UNITED NATIONS — Philippines President Rodrigo Duterte defended his drug crackdown, dismissed criticism from human rights advocates and underscored his country’s claims in the South China Sea as the sometimes aggressive critic of the United Nations addressed its annual gathering of world leaders for the first time Tuesday.
“The Philippines values the role that the United Nations plays in its fight against the pandemic,” Duterte said in a prerecorded video, the meeting’s format this year because of the pandemic.
He welcomed the U.N.’s launch of a relief fund and called on the international community to make sure potential vaccines are accessible to all. At the same time, Duterte spotlighted Filipino health care workers’ contribution to the virus fight at home and around the globe.
Duterte, who took office in 2016, often lashes out at what he decries as international meddling in Philippine domestic affairs. Western governments and human rights groups see it as expressing justifiable alarm about an anti-drug crusade that has left more than 5,700 mostly poor suspects dead.
U.N. High Commissioner for Human Rights Michelle Bachelet said in June that the Philippines’ “campaign against illegal drugs is being carried out without due regard for the rule of law, due process and the human rights of people who may be using or selling drugs.” Her office called on the government to end all violence targeting suspected drug offenders.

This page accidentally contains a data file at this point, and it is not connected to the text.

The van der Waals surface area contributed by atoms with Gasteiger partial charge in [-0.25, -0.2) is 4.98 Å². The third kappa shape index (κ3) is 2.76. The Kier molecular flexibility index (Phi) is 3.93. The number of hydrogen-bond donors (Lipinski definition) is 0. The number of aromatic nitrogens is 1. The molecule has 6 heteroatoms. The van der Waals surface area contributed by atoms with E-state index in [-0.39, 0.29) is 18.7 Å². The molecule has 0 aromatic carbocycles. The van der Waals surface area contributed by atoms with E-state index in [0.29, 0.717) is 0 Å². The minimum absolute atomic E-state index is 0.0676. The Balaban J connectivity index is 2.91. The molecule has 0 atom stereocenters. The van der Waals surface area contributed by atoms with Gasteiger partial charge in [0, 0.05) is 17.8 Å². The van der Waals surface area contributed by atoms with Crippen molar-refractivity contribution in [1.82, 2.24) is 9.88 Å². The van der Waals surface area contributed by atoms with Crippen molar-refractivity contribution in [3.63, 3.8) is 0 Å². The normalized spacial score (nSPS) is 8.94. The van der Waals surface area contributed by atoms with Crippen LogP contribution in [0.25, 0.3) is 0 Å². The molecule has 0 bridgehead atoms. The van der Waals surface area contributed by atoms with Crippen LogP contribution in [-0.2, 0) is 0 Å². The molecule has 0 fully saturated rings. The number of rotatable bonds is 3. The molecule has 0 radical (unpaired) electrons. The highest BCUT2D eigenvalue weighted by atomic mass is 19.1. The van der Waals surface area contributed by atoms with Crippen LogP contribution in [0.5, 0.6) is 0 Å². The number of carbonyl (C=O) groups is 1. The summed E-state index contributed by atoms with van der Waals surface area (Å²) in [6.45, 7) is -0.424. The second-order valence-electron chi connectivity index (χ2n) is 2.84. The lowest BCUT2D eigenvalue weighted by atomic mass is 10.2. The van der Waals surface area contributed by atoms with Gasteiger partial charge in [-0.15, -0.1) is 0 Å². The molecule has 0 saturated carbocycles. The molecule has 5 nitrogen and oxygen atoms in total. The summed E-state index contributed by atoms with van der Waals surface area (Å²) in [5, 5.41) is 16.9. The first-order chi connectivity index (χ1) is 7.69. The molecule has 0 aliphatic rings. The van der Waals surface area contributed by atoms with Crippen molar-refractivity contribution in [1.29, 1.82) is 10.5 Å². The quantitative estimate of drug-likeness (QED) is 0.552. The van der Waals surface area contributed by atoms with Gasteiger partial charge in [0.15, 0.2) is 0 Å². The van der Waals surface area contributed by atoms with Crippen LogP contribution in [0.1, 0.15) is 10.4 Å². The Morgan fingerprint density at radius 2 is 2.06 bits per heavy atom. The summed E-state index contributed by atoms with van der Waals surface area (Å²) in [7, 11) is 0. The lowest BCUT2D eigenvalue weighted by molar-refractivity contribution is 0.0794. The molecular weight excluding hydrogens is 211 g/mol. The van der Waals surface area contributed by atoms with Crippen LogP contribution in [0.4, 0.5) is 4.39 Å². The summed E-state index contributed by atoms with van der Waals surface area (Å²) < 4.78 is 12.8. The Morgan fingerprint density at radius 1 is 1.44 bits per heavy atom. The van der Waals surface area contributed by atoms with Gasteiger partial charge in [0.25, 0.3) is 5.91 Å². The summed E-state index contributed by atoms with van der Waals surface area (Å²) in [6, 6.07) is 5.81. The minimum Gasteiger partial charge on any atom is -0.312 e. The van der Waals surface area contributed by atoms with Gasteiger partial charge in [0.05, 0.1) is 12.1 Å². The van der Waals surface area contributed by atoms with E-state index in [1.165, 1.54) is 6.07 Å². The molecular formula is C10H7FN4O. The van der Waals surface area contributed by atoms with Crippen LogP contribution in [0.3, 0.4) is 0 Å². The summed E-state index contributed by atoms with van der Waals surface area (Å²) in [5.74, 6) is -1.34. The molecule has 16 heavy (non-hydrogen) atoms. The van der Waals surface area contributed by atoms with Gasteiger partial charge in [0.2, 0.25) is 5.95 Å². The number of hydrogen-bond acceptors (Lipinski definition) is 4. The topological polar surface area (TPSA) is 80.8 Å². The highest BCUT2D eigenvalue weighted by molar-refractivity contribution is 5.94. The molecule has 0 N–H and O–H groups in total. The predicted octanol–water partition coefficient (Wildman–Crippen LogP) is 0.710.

Duterte has denied authorizing extrajudicial killings but has repeatedly and openly threatened drug dealers with death. Just this month, he publicly ordered the country’s top customs official to shoot and kill drug smugglers. The International Criminal Court opened a preliminary probe in February 2018 into complaints about the killings; Duterte’s government responded by withdrawing from the court.
“The Philippines will continue to protect the human rights of its people, especially from the scourge of illegal drugs, criminality and terrorism,” Duterte told the assembly Tuesday, complaining that “interest groups have weaponized human rights” to discredit his government.
He expressed openness Tuesday to “constructive engagement” with the U.N., but only if there is “objectivity, noninterference, nonselectivity and genuine dialogue.”
Duterte also pointed to the South China Sea, where Beijing’s sweeping territorial claims have set off disputes with several neighboring countries and the United States.
“We firmly reject attempts to undermine” a 2016 arbitration ruling that invalidated most of China’s claims, Duterte said. China refused to participate in the arbitration by a U.N.-backed tribunal, dismissed the ruling as a “sham” and continues to defy it.
On a larger scale, Duterte lamented that tensions among major powers are intensifying.
“When elephants fight, it is the grass that gets trampled flat,” he said, imploring countries with interests in the South China Sea and other global flashpoints: “If we cannot be friends as yet, then in God’s name, let us not hate each other too much.”
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